Monday, February 20, 2012

winter at the summer palace

One of the advantages of bus tours is the ability to see a lot of sights in a limited time.

The disadvantage of bus tours is the limited time to see a lot of sights.

The “if this is Tuesday, it must be Belgium” syndrome set in with our third major sight of our first tour day -- the Summer Palace.

The Ming emperors built the Summer Palace as a seasonal get-away from the heat (both physical and political) of the Beijing summers.  It is not far from the Forbidden City.  But far enough for the men who carried the emperor in his processional sedan chair.

If you are thinking summer camp, you are close.  There is a lake.  And boats -- including one made of marble.  And forests.  But the comparison stops there.

This is a summer camp in the rarefied manner that the Forbidden City palaces are mere houses.

The emperor had political duties to perform.  So, there are the usual array of political and religious buildings.  (The vandals of the cultural Revolution managed to smash the Buddhas that once graced the temple complex.)
But the lake is the centerpiece of the Summer Palace.  In the summer, it must be stunning with its lotus pond.  In the winter, it is simply cold. 

If the surface water in the photograph seems calm, the reason is simple.  It is ice.  Ice thick enough for adult men to walk on.
 

The park has been open to the public since the Communist revolution.  No longer is it restricted to the emperor and his retainers.  But irony can run as thick as lake ice.

In the middle of the lake is a former palace where a dowager empress imprisoned her emperor son.  It is now a restaurant.  A restaurant available only to politicians and oligarchs.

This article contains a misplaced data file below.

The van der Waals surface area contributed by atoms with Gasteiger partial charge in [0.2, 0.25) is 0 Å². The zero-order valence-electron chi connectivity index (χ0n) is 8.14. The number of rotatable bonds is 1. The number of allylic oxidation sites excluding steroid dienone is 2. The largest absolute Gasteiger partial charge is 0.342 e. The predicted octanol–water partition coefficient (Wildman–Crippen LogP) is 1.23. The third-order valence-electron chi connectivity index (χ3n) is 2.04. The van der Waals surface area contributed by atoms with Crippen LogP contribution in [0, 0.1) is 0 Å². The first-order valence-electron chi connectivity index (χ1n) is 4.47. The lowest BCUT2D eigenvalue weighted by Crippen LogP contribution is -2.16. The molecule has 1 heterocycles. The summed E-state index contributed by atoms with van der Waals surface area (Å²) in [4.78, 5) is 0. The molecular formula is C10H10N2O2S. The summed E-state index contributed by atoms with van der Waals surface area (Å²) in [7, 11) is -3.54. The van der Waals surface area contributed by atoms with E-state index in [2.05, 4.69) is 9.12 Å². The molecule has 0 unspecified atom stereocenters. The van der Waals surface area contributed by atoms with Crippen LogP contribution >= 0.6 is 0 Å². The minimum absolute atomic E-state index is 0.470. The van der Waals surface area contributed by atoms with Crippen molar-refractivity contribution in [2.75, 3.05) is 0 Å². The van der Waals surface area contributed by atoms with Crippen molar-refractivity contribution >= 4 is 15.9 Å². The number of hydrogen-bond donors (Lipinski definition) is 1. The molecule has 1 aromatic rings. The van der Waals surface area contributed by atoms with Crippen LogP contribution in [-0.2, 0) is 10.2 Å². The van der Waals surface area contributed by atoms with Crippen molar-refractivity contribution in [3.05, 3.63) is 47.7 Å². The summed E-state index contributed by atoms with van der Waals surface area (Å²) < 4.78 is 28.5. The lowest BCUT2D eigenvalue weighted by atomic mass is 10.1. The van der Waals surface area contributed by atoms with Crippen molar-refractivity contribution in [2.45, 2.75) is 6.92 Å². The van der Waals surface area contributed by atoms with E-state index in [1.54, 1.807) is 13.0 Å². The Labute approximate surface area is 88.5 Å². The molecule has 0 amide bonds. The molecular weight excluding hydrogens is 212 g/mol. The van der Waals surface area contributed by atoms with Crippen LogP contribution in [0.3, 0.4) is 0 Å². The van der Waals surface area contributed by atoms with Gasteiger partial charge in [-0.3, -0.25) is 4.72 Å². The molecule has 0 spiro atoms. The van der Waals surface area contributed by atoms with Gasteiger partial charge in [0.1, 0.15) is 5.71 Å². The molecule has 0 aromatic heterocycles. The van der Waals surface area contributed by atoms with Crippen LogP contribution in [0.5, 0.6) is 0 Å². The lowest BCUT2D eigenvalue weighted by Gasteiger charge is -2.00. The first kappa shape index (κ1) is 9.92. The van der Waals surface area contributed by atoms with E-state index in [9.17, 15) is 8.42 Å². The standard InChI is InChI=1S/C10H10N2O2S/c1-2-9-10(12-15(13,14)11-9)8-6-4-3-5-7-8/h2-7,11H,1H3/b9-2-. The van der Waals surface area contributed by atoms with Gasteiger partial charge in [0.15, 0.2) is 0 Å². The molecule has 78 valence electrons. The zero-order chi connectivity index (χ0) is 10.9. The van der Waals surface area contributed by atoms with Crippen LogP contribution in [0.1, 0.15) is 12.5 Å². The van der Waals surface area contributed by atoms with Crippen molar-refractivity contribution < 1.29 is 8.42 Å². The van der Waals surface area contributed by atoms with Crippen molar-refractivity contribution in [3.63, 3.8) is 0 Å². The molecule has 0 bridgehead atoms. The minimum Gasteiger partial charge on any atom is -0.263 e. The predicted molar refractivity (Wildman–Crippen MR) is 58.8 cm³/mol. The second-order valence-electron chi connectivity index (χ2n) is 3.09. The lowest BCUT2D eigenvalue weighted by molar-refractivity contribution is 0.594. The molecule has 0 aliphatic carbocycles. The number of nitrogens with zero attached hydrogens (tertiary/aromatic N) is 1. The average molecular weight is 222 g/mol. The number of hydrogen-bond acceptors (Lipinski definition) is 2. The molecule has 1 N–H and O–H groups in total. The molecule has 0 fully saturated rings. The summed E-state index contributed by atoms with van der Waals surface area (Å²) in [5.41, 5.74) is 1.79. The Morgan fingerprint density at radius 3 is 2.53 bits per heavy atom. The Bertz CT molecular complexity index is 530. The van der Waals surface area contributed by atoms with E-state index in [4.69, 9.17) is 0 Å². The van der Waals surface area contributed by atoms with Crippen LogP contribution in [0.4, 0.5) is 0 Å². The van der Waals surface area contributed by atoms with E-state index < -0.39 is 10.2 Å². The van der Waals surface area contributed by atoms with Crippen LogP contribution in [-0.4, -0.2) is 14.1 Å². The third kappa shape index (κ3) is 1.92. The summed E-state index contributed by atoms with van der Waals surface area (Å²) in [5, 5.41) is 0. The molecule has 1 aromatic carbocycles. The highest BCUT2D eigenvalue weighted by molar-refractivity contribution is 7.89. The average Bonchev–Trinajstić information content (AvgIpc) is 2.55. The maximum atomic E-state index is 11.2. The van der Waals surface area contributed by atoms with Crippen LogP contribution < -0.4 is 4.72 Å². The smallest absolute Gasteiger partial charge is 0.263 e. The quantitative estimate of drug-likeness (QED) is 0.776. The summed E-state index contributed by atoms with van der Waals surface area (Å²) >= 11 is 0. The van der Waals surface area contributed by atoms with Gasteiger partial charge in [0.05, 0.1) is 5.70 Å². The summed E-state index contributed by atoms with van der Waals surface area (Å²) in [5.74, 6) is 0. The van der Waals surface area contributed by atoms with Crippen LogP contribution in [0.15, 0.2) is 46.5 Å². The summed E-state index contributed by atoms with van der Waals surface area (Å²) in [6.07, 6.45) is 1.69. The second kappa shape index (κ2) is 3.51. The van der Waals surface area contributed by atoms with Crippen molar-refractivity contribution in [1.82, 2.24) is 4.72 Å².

The revolution did not end all aspects of feudalism and emperor worship.  Not even on a Belgium Tuesday.
 


11 comments:

Felipe Zapata said...

Nice photos, seƱor.

Debiinmerida said...

and always the prose, you teach us so much about every place you visit. Thanks!

Hindi SMS said...

i wish i could be here

Steve Cotton said...

 Thanks.  It was a photogenic place.

Steve Cotton said...

The inner historian is always seeking an escape.

Mbsmith94 said...

One of my favorite spots. I really liked the covered walkway with the painted beams. Could picture myself strolling there in the spring - which would be much perferrable to the winter!

Steve Cotton said...

The lotus garden must be pretty in spring. In the winter, it was merely a sheet of ice topped by a few dead stems. But I never did find my flower blossom tea.

Kim G said...

Interesting post. I'm enjoying your  "China from a Mexican Expat Perspective" posts.

I've heard tell that Northern China has a climate very similar to New England, which is why the lake is frozen.

It may also be behind the economy price for a tour in February.

You are a brave soul.  I hope you packed a lot of warm things, though I guess Melaque has likely taken the chill off your bones by now.

Saludos,

Kim G
Boston, MA
Where we love visiting London in the winter, as there are few tourists, and it's still much warmer than Boston.

Jansmith said...

Thanks for taking us along with you on this trip. I've always wanted to go to China. Now you have me psyched to go. Jan in Mississippi

Steve Cotton said...

China has been on my travel list for at least five years. Now, I want to go back.

Steve Cotton said...

There is no doubt that the tour price was based on the time of year. The advantage was that all the big tourist sights were almost free of other tourists. The downside was the Arctic cold. Copper Canyon was a good warm up (if you pardon the apparent Hegelian contradiction) for the trip. The sweaters I brought south proved to be a good choice for China. I will now leave them in Oregon when I head south on Friday. Right now, I am sitting in Bend. The pond at my brother;s place is frozen. But the warmth of Melaque will soon be mine.